population and then finally,www.ekurd.net
a referendum to determine the status of disputed
territories. Obviously whether a territory is home
to mainly Kurds or mainly Arabs will have an effect
on who can lay claim to the area.
The Hadba list also considers illegal the presence
of Kurdish military forces, who say they are there
to protect the lives of Kurdish citizens living in
politicians from within the state’s government have
said that Article 140 is “dead” and that there is no
way it can ever be acted upon. Your reaction to
those kinds of comments?
Mohammed Amin Daloyee:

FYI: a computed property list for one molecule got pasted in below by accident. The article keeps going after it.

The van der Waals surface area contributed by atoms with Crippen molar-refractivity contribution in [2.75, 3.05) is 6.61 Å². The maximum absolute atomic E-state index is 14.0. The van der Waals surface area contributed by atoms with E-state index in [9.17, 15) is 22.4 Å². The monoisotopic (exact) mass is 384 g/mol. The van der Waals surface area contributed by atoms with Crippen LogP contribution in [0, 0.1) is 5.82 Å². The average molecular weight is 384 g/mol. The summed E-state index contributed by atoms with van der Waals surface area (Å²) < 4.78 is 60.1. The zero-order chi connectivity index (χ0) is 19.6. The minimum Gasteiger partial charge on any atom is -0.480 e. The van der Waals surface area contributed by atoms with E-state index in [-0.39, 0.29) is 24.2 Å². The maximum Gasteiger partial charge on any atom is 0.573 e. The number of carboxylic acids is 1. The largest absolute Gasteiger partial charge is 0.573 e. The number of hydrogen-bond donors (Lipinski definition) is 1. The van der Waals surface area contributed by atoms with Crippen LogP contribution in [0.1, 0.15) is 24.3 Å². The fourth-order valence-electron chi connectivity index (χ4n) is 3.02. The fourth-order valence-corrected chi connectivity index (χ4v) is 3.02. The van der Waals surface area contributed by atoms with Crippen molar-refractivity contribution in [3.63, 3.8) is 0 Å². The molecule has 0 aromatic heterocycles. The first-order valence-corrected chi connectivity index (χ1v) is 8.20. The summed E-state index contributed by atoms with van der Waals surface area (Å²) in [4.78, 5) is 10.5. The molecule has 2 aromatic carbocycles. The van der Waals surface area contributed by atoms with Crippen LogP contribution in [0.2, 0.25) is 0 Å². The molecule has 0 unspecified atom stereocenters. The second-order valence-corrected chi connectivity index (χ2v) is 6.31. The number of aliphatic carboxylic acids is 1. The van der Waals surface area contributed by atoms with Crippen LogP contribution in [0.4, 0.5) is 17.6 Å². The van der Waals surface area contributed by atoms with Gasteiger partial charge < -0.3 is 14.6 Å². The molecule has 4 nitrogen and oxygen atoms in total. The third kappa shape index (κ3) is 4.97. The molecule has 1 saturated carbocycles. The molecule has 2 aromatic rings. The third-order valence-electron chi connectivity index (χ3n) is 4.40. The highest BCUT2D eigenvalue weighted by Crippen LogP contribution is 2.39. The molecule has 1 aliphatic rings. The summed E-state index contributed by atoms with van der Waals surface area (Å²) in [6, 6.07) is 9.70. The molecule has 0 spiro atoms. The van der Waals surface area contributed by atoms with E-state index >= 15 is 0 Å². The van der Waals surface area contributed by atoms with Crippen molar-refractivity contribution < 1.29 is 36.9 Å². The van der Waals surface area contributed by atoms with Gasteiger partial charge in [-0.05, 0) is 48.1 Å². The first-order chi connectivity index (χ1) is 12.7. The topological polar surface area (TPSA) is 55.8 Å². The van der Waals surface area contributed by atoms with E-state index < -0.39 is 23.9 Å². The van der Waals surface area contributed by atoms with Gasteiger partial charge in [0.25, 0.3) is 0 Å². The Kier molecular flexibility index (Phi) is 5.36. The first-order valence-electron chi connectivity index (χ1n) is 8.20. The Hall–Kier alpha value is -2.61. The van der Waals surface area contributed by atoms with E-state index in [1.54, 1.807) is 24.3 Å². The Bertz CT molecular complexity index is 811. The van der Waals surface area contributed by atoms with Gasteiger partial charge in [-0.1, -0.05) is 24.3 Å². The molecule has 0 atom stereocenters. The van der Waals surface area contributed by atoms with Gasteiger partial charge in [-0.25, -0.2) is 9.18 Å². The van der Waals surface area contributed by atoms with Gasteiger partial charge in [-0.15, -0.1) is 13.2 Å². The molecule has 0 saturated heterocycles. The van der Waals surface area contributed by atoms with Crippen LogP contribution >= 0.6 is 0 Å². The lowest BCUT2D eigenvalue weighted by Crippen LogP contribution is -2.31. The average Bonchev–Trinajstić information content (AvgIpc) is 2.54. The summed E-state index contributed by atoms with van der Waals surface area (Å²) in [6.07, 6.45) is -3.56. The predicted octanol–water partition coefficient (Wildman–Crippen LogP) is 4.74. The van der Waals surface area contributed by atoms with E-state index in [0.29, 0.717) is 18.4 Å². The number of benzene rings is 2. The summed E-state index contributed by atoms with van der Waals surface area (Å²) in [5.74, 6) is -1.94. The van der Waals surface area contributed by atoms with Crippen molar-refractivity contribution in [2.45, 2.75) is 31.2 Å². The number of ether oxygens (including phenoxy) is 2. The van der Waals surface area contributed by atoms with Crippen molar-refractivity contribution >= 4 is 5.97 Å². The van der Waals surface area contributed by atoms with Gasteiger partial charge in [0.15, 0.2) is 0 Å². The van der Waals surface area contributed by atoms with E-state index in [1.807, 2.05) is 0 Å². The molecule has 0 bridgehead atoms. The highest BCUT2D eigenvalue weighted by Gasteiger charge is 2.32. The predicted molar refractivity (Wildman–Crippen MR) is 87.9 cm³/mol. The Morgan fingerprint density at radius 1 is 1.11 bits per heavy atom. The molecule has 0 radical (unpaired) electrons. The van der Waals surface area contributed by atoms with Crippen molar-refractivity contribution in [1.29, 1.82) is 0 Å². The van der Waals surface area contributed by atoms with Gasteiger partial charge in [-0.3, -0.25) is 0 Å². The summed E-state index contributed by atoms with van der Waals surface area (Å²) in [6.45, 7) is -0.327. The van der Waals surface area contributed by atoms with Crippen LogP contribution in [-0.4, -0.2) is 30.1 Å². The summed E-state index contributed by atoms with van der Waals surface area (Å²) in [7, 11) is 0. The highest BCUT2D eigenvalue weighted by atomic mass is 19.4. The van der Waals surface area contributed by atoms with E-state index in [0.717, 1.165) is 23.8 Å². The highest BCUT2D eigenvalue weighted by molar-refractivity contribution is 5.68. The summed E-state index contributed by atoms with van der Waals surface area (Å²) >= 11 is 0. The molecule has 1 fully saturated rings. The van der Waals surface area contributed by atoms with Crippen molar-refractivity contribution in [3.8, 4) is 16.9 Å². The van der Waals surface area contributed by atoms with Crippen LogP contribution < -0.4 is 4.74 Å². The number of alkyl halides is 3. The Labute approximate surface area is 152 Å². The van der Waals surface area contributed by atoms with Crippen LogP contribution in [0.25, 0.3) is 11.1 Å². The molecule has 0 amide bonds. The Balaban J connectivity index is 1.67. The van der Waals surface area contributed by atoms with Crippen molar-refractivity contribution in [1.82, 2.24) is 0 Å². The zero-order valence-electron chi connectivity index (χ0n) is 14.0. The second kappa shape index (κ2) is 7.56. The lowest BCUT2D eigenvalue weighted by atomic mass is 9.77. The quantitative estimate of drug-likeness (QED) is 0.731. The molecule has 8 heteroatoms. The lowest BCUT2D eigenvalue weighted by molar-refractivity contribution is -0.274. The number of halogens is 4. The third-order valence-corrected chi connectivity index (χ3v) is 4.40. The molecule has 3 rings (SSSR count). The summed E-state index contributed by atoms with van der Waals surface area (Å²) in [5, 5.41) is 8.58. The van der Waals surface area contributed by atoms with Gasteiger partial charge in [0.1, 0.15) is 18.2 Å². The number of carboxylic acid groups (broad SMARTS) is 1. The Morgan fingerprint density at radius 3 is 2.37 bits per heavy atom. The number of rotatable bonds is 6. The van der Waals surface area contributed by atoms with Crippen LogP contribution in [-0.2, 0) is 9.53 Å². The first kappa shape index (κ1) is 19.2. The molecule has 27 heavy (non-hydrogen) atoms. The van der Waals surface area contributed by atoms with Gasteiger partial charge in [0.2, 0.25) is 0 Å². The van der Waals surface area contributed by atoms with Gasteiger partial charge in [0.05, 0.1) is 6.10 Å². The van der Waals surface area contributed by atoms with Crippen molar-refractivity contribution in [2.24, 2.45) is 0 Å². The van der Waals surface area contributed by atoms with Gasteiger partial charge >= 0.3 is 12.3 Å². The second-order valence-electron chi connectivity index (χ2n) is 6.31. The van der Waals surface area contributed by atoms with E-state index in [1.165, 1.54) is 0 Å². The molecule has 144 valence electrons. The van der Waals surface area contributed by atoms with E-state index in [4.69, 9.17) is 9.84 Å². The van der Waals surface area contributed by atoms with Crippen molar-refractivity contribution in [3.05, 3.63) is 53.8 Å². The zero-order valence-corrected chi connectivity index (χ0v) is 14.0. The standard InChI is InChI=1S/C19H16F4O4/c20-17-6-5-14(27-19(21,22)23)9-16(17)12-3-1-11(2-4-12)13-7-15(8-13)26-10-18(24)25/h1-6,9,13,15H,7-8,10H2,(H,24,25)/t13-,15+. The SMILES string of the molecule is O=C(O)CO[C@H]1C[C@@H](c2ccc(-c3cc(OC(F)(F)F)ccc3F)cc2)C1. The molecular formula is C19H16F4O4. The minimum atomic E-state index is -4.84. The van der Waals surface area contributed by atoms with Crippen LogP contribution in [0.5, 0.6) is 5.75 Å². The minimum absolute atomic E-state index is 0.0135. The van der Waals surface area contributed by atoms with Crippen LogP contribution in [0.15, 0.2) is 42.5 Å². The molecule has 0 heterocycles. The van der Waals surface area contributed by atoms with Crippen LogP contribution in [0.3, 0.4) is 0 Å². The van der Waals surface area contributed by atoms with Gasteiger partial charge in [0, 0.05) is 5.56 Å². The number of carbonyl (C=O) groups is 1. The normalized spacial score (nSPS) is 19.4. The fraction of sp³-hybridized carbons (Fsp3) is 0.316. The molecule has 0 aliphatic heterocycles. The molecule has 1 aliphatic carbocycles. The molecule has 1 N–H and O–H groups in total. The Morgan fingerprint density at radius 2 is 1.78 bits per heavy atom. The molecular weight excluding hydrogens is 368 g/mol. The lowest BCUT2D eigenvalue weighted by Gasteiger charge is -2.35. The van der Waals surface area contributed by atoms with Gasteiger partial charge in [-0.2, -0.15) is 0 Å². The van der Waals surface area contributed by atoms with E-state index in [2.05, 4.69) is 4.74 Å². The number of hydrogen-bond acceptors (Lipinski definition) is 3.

To those who say that Article 140 is dead or
impossible to implement, we say that this is
nonsense. It is one of the current articles of the
Iraqi Constitution, which was approved by 80 percent
of the Iraqi people.
By saying that this Article is insignificant,
they’re insinuating that the whole Iraqi
Constitution is insignificant too. And those who
think this way obviously do not want a united Iraq.
They’re also expressing hostility toward the Kurdish
For eight decades we have been fighting for our
rights and Article 140 is part of a reinstatement of
some of those rights. We insist that this Article is
correct because we have chosen to live in Iraq as a
Q: Some have
also said that Article 140 does not apply to the
whole of Ninawa, rather, that it only applies to the
city of Kirkuk.
Daloyee: It is
as clear as daylight which areas are being disputed.
There are 16 administrative districts in the state
of Ninawa that have a Kurdish majority. Article 140
tackles three issues: normalization, a census and a